so it doesn’t help us (yet).

28 June, 2013 at 2:55 pm

Terence TaoAfter a nice discussion over lunch with Philippe Michel (who happens to be in LA currently), I now have a clearer idea of why the Type III argument of FKMN beats Bombieri-Vinogradov for n=3 but just barely fails to do so for n=4.

Let’s start with n=3, taking and for simplicity (so we are just at the border of Bombieri-Vinogradov. Philippe pointed out that it is convenient to write things in terms of powers of Q, thus here. We want to understand the expression

on the average for typical (smooth) (I will suppress the dependence of on here for simplicity). The trivial bound here is , so we want to control this sum with accuracy or better. Using completion of sums, we can rewrite the above expression (morally) as

which (if we discard the cases where vanishes or otherwise has a common factor with ) is basically

(the out the front is absorbed into the normalisation of . Deligne (for the surface ) tells us that , giving us back . So a direct application of Deligne only recovers the trivial bound; but once we do even a little bit of Cauchy-Schwarz and take advantage of the averaging in q we can do better (again using Deligne, but now for a hyper-Kloosterman correlation rather than for a single hyper-Kloosterman sum). Eventually it turns out that we can get as low as (down from the current level of ), which corresponds to a 4/7 level of distribution.

Now we take n=4, in the model case when and . We are now staring at

(before averaging in q). The trivial bound is as before. After completion of sums we get

(note here that completion of sums did not shorten the length of incomplete summation, in contrast to the n=3 case when it reduced a sum of length to the dual length of . With the normalisation of (which now has a in front instead of ), this morally becomes

Deligne still tells us that , but this now gives a net bound of , so we fall short by of even recovering Bombieri-Vinogradov here. We can _barely_ recover this by averaging in q as per FKMN. Namely, we are now trying to prove something like

for some bounded and some divisor-like function . Performing Cauchy-Schwarz in h, this becomes

.

The diagonal term is barely acceptable, and the off-diagonal terms are also barely accceptable using hyper-Kloosterman correlation (if we replace with ). So we can barely recover Bombieri-Vinogradov with basically no room to maneuver. So it looks like we would have to come up with a new trick in order to use this sort of argument to get something non-trivial in the n=4 case.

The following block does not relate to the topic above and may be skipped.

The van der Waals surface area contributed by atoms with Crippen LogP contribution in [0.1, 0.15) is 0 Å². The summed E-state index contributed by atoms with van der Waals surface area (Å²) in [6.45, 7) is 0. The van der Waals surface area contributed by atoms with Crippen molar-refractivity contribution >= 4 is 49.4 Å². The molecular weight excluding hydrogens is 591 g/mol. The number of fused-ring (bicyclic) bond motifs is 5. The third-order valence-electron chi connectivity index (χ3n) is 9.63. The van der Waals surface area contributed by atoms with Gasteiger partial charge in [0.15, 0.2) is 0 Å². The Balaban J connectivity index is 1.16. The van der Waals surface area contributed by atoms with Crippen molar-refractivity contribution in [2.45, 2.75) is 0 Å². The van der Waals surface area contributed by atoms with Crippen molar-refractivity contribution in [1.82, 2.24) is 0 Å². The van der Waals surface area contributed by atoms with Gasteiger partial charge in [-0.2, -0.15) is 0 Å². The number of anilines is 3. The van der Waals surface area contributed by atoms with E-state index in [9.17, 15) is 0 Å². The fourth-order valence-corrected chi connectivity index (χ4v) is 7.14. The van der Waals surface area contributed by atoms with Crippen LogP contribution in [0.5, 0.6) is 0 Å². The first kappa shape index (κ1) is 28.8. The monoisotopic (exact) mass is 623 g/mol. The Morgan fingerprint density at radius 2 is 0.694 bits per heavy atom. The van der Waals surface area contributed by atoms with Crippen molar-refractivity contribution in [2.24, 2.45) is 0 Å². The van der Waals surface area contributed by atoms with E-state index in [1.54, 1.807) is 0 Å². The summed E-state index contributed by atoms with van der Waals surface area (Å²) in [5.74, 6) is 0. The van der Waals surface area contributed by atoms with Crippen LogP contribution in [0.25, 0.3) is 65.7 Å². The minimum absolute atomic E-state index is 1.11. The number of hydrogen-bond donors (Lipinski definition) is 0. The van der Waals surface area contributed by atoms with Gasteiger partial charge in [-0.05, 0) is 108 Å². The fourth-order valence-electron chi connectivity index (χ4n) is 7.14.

28 June, 2013 at 4:38 pm

Gergely HarcosIs it or in the completed sum?

[It’s ; I’ve corrected the text. -T]28 June, 2013 at 4:54 pm

Ph.MWhat about doing this analysis with Cauchy in (h,r) (instead of h alone) with q=rs with r very small but >1 and s close to Q ?

28 June, 2013 at 8:12 pm

Terence TaoDear Philippe,

If we try to Cauchy-Schwarz in more variables, the off-diagonal terms become better, but the diagonal terms become worse; since both the diagonal and off-diagonal terms barely make it to Bombieri-Vinogradov, I don’t see a way to rebalance the Cauchy-Schwarz to do better. A little more precisely, we now write the Bombieri-Vinogradov type estimate to be proven as

with . If we Cauchy-Schwarz in h,r as you suggest we end up with

The diagonal contribution now has size which is now a little bit too big to even get back Bombieri-Vinogradov.

Having said this, though, I think this rebalancing trick may work for the Type I and Type II sums to get a further gain from what we already have (or plan to have). In both the Type I and Type II sums, one is eventually looking at a sum of the form

where is a certain explicit phase and the coefficients are essentially bounded (and never mind what k and r are, it’s not important for this discussion); see equation (39) of https://terrytao.wordpress.com/2013/06/12/estimation-of-the-type-i-and-type-ii-sums/ . In the Type I sum, Zhang performs Cauchy-Schwarz in the variables and finds that the diagonal terms are OK (as long as or equivalently for some small fixed ) and then works hard to control the off-diagonal terms . In the Type II sum, the diagonal terms coming from Cauchy-Schwarz in are no longer OK and so Zhang uses Cauchy-Schwarz in just in order to make the diagonal terms better, at the cost of making the off-diagonal terms worse (but because in Type II, and are much closer to than in Type I, one still can get reasonable estimates here.